The conference invites submissions for single papers, panels and sessions of relevance to the overarching conference theme or address topics or issues of importance to heterodox economics from standpoints which differ from, or critically examine, mainstream economics.


Related Conference Themes

The Limits of Mainstream Economics: Lessons from Organization Theory and Management Theory. Can an understanding of the purposes of organisations, perhaps how they can make distinctive contributions to economy, and their ethical underpinnings, challenge current economic analysis?

The Economics of Culture and the Creative Industries, including the measurement of intangibles, the function of culture in urban planning, labour relations in the creative workforce, and the relation between creativity, innovation, and organization.

Market Governance: Cartels, Big Business, State Regulations, and Competition Law. Does market and/or firm competition exist and regulate economic activity in any meaningful way; or, is economic activity regulated by the visible hand outside the market?

Heterodox Labour Economics. This theme will explore discrimination, work-time and pay, in the context of capitalism. The relationship between the labour market and the household sector will also be examined.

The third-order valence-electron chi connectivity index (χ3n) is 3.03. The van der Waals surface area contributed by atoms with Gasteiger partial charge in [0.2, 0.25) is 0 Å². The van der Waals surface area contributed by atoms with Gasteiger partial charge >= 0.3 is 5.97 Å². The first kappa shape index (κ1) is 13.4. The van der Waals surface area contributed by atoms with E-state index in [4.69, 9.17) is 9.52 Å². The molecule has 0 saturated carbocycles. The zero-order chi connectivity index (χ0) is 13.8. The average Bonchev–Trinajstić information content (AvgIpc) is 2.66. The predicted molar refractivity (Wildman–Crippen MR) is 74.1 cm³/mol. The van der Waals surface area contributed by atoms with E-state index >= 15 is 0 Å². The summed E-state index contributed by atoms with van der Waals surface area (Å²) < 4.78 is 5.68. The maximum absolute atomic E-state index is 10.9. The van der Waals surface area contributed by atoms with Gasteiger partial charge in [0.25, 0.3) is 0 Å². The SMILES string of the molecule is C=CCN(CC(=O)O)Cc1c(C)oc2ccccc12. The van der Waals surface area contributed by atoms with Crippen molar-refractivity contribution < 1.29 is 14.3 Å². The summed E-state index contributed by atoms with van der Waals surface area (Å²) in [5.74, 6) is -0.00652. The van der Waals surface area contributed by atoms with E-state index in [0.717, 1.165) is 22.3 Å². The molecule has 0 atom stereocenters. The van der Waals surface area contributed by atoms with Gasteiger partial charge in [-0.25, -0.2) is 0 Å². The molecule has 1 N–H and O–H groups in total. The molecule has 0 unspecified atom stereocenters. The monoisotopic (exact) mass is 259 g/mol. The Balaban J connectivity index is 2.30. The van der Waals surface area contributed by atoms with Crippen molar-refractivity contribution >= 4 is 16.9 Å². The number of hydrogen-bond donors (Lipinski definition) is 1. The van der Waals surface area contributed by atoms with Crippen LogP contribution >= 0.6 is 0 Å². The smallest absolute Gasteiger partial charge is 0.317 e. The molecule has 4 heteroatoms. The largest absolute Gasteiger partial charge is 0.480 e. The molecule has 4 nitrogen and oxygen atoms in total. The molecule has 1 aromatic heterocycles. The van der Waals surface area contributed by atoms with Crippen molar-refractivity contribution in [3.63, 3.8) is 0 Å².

Academic Publishing and the Barriers to Heterodox Economics. This theme will explore issues of open access, peer review, journal publication and plagiarism. This section will debate how we define these practices and their linkage to our broader task of ethics in economics, as well as who benefits and who loses from the intellectual exchange of ideas.


Please send ideas or abstracts to email address: AHE2013@Londonmet.ac.uk


Deadline for additional conference theme proposals
5 December 2012
Notification on conference theme proposals
19 December 2012
Submission of abstracts for all papers
31 January 2013
Decisions on abstracts communicated to authors
14 February 2013
Deadline for submission of refereed papers
8 May 2013
Decisions on refereed papers
24 May 2013
Deadline for submission of non-refereed papers and final versions of refereed papers
10 June 2013
Deadline for registration
10 June 2013



[1]     Abstracts should be no more than 400 words. Papers should usually be 4000-10000 words. Refereeing of papers is optional, is double-blind, and authors will receive comments from two referees. Papers which are not accepted for the refereed stream will be put forward for the non-refereed stream.

[2]     Authors submitting papers to the Conference do so on the understanding that they will provide an electronic version of the paper for upload on the AHE website by the deadline prior to the Conference. These papers will generally be published (in PDF format) on the public part of the website. In exceptional circumstances the Conference Programme Committee may place non-refereed papers on the members-only part of the website, if requested by the author and reasonable justification is given. Copyright of all AHE Conference papers is retained by the author(s).


Further details on the submission process will be available on the Conference webpage, which is part of the AHE website (http://www.hetecon.net/). Details of previous AHE conferences are also listed there. Please consult the website regularly for Conference updates.